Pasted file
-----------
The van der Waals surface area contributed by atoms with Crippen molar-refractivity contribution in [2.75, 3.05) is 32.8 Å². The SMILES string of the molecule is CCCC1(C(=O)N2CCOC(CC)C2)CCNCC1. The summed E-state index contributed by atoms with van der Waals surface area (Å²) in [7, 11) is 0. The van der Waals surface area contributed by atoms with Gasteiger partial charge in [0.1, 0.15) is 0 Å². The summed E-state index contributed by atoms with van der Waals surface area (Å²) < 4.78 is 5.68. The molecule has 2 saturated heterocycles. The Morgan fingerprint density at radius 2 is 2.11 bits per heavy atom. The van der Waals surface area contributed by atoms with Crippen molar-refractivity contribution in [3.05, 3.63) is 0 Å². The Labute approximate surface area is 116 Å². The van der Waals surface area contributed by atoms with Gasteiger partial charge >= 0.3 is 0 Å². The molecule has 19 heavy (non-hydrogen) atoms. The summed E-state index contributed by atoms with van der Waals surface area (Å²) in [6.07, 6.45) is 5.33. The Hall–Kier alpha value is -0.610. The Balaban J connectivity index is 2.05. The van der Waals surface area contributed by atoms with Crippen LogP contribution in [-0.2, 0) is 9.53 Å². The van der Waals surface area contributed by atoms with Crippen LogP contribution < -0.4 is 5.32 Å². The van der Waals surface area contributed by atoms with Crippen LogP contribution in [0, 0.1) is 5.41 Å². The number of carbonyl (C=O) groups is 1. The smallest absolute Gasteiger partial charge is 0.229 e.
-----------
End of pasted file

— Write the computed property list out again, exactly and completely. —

The van der Waals surface area contributed by atoms with Crippen molar-refractivity contribution in [2.75, 3.05) is 32.8 Å². The SMILES string of the molecule is CCCC1(C(=O)N2CCOC(CC)C2)CCNCC1. The summed E-state index contributed by atoms with van der Waals surface area (Å²) in [7, 11) is 0. The van der Waals surface area contributed by atoms with Gasteiger partial charge in [0.1, 0.15) is 0 Å². The summed E-state index contributed by atoms with van der Waals surface area (Å²) < 4.78 is 5.68. The molecule has 2 saturated heterocycles. The Morgan fingerprint density at radius 2 is 2.11 bits per heavy atom. The van der Waals surface area contributed by atoms with Crippen molar-refractivity contribution in [3.05, 3.63) is 0 Å². The Labute approximate surface area is 116 Å². The van der Waals surface area contributed by atoms with Gasteiger partial charge >= 0.3 is 0 Å². The molecule has 19 heavy (non-hydrogen) atoms. The summed E-state index contributed by atoms with van der Waals surface area (Å²) in [6.07, 6.45) is 5.33. The Hall–Kier alpha value is -0.610. The Balaban J connectivity index is 2.05. The van der Waals surface area contributed by atoms with Crippen LogP contribution in [-0.2, 0) is 9.53 Å². The van der Waals surface area contributed by atoms with Crippen LogP contribution < -0.4 is 5.32 Å². The van der Waals surface area contributed by atoms with Crippen LogP contribution in [0, 0.1) is 5.41 Å². The number of carbonyl (C=O) groups is 1. The smallest absolute Gasteiger partial charge is 0.229 e.